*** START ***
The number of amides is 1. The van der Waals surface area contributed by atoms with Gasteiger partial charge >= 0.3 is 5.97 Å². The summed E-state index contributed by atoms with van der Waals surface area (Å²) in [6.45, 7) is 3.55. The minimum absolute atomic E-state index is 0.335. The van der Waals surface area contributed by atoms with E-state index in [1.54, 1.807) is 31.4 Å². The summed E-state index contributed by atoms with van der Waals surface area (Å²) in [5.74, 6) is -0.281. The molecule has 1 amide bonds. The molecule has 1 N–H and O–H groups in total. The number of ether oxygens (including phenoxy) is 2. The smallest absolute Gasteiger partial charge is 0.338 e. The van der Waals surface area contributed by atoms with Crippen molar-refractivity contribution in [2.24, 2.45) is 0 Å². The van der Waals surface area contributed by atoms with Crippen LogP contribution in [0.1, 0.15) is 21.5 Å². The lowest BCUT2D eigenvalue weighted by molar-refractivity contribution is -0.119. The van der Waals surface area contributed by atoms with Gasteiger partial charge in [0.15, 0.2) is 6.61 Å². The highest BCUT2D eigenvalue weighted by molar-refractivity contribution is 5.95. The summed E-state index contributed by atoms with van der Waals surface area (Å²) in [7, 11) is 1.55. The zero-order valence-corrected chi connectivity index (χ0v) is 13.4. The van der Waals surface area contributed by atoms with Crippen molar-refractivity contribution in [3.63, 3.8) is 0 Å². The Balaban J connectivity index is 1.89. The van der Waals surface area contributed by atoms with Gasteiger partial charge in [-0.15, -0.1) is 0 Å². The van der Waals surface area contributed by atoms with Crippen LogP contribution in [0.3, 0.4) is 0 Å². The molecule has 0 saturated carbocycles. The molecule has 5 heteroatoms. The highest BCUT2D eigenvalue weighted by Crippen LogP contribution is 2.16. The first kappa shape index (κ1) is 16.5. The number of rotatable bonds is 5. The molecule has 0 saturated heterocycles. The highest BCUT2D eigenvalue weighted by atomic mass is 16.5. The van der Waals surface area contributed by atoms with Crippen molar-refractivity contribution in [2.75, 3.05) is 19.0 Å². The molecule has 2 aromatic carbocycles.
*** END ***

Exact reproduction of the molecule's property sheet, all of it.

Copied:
The number of amides is 1. The van der Waals surface area contributed by atoms with Gasteiger partial charge >= 0.3 is 5.97 Å². The summed E-state index contributed by atoms with van der Waals surface area (Å²) in [6.45, 7) is 3.55. The minimum absolute atomic E-state index is 0.335. The van der Waals surface area contributed by atoms with E-state index in [1.54, 1.807) is 31.4 Å². The summed E-state index contributed by atoms with van der Waals surface area (Å²) in [5.74, 6) is -0.281. The molecule has 1 amide bonds. The molecule has 1 N–H and O–H groups in total. The number of ether oxygens (including phenoxy) is 2. The smallest absolute Gasteiger partial charge is 0.338 e. The van der Waals surface area contributed by atoms with Crippen molar-refractivity contribution in [2.24, 2.45) is 0 Å². The van der Waals surface area contributed by atoms with Crippen LogP contribution in [0.1, 0.15) is 21.5 Å². The lowest BCUT2D eigenvalue weighted by molar-refractivity contribution is -0.119. The van der Waals surface area contributed by atoms with Gasteiger partial charge in [0.15, 0.2) is 6.61 Å². The highest BCUT2D eigenvalue weighted by molar-refractivity contribution is 5.95. The summed E-state index contributed by atoms with van der Waals surface area (Å²) in [7, 11) is 1.55. The zero-order valence-corrected chi connectivity index (χ0v) is 13.4. The van der Waals surface area contributed by atoms with Crippen molar-refractivity contribution in [3.63, 3.8) is 0 Å². The Balaban J connectivity index is 1.89. The van der Waals surface area contributed by atoms with Gasteiger partial charge in [-0.15, -0.1) is 0 Å². The van der Waals surface area contributed by atoms with Crippen LogP contribution in [0.3, 0.4) is 0 Å². The molecule has 0 saturated carbocycles. The molecule has 5 heteroatoms. The highest BCUT2D eigenvalue weighted by Crippen LogP contribution is 2.16. The first kappa shape index (κ1) is 16.5. The number of rotatable bonds is 5. The molecule has 0 saturated heterocycles. The highest BCUT2D eigenvalue weighted by atomic mass is 16.5. The van der Waals surface area contributed by atoms with Crippen molar-refractivity contribution in [2.75, 3.05) is 19.0 Å². The molecule has 2 aromatic carbocycles.